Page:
Patricia Edgar on Children’s TV: Part One

Image result for round the twistMany readers will have heard of Patricia Edgar who was a giant force in Australian cultural life from the 1970s. She more than anyone else was responsible for lifting the tone of children’s TV in Australia. In any event I was talking to her recently about the current woes of children’s TV and out of our conversation came a three part essay from Tricia the first part of which is below: Nicholas Gruen

Commercial Networks Versus Producers – Quotas for Children’s Television

On May 6, 2017, the Minister for Communications, Mitch Fifield announced ‘a broad ranging and comprehensive review of Australian and children’s content’ within a broader media reform package aimed at assisting free-to-air networks to remain viable in the highly competitive digital era. At the same time, the House Standing Committee on Communications and the Arts is inquiring into the ‘factors contributing to the growth and sustainability of the Australian film and television industry’. These enquiries have come about because of the impact of digital technology on the free-to-air networks and have triggered off a battle royal between the networks and the producers with both groups acting from positions of self interest.

For forty years the networks have been opposed to children’s television quotas. They’ve employed every tactic in the book to subvert successful programming. But for the first time they have a legitimate case as the child audience is now deserting scheduled television in droves for the Pied Piper of social media; the networks claim child audiences have gone down as low as 2000 viewers for a program.

The producers, who have enjoyed the most effectively regulated production system for children’s programs anywhere in the world, are understandably, wanting to cling to the quotas and subsidies that have allowed some of them to establish profitable businesses. They want them expanded to include the ABC and pay television platforms. However they have shown few signs of adapting to the new technologies.

The rhetoric on both sides of the argument is extravagant and misleading with little attention given to the needs and interests of the audience they claim to serve.

In the 1960’s and early 70’s Australian children watched American sit-coms for their entertainment as school and community groups called vigorously for Australian programs.   When the Children’s Television Standards (CTS) were first mooted in 1976 in a report from the Australian Broadcasting Control Board (ABCB), the networks ridiculed the proposal. They claimed then they did not have the resources for such programming. They asserted they did not know what a children’s program looked like, that Australian kids couldn’t act and they would not watch such programs. They argued the high costs of technology in converting to colour in 1976 would consume all their revenue. But colour proved to be a bonanza.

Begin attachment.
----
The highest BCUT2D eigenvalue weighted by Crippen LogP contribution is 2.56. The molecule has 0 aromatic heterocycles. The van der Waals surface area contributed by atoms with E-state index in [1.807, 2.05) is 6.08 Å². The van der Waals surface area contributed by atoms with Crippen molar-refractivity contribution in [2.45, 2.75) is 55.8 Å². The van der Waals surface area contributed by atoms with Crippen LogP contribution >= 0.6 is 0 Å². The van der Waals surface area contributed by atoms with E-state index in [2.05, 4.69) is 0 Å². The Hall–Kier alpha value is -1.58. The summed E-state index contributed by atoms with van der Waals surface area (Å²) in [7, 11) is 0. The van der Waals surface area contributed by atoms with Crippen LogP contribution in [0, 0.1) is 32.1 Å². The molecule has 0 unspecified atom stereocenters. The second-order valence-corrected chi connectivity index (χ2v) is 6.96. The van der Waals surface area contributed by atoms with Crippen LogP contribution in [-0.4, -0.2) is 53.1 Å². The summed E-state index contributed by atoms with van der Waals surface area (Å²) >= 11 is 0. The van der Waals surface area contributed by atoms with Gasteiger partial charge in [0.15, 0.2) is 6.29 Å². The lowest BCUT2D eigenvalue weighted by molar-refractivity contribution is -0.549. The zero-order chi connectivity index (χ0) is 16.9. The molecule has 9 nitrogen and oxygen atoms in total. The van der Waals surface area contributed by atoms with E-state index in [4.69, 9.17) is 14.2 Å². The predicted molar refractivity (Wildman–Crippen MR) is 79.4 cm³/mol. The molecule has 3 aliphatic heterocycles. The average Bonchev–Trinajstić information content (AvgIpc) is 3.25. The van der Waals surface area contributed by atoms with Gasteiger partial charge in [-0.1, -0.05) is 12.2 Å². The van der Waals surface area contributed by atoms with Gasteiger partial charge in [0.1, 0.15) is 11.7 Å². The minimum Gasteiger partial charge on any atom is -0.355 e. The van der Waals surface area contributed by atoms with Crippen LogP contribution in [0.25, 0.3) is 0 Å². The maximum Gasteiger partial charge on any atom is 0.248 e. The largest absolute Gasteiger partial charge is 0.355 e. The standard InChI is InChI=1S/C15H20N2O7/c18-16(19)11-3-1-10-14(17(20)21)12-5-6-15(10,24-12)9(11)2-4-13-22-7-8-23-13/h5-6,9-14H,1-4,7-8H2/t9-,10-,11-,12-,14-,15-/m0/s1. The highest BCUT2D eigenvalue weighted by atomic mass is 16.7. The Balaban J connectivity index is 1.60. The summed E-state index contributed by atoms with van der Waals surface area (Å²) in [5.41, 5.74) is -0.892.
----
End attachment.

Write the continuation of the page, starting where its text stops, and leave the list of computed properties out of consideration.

Fortune then favoured the networks as Prime Minister Whitlam was sacked and Malcolm Fraser became Prime Minister. The Federation of Commercial Television Stations (FACTS) persuaded Fraser to sack the recalcitrant ABCB and set up a new regulatory authority, the Australian Broadcasting Tribunal (ABT), with a Chairman of their choosing. Bruce Gyngell a former Channel Seven and Nine Executive was appointed Chairman. Gyngell’s first task was to chair the Self Regulation for Broadcasters? Inquiry and he came to the view the industry should accept the regulation of children’s programs. The best laid plans went astray. Kerry Packer was furious and the two long term friends fell out for a time.

The ABT set up the Children’s Program Committee (CPC) to implement the Standards in 1979, and the networks set out to undermine the process, first by withdrawing their representative from the Committee. Led by FACTS, which was dominated by Kerry Packer’s Nine Network, the industry fought a vitriolic battle in the media condemning the ABT’s proposals for C and P (pre-school) classified programs. Fifteen commercial television licensees challenged the validity of the ABT’s power to classify programs, in the Federal Court. They lost, but pursued their argument in the High Court which held the ABT’s Standards were invalid. Labor’s Communication Minister, Michael Duffy then introduced an Amendment Bill affirming the ABT’s powers. Finally the networks had no choice but to comply or risk losing their license. This entire process took eight years.

For the following decade the system of subsidy and regulation worked, in part because, as the networks had not prepared for losing their case, they had to buy the programs eager producers had in the pipeline. The Australian Children’s Television Foundation (ACTF) was established, and along with other children’s program producers, who shared a passion for their audience, they came up with a range of quality Australian stories which attracted the child audience and spawned both a domestic and international industry.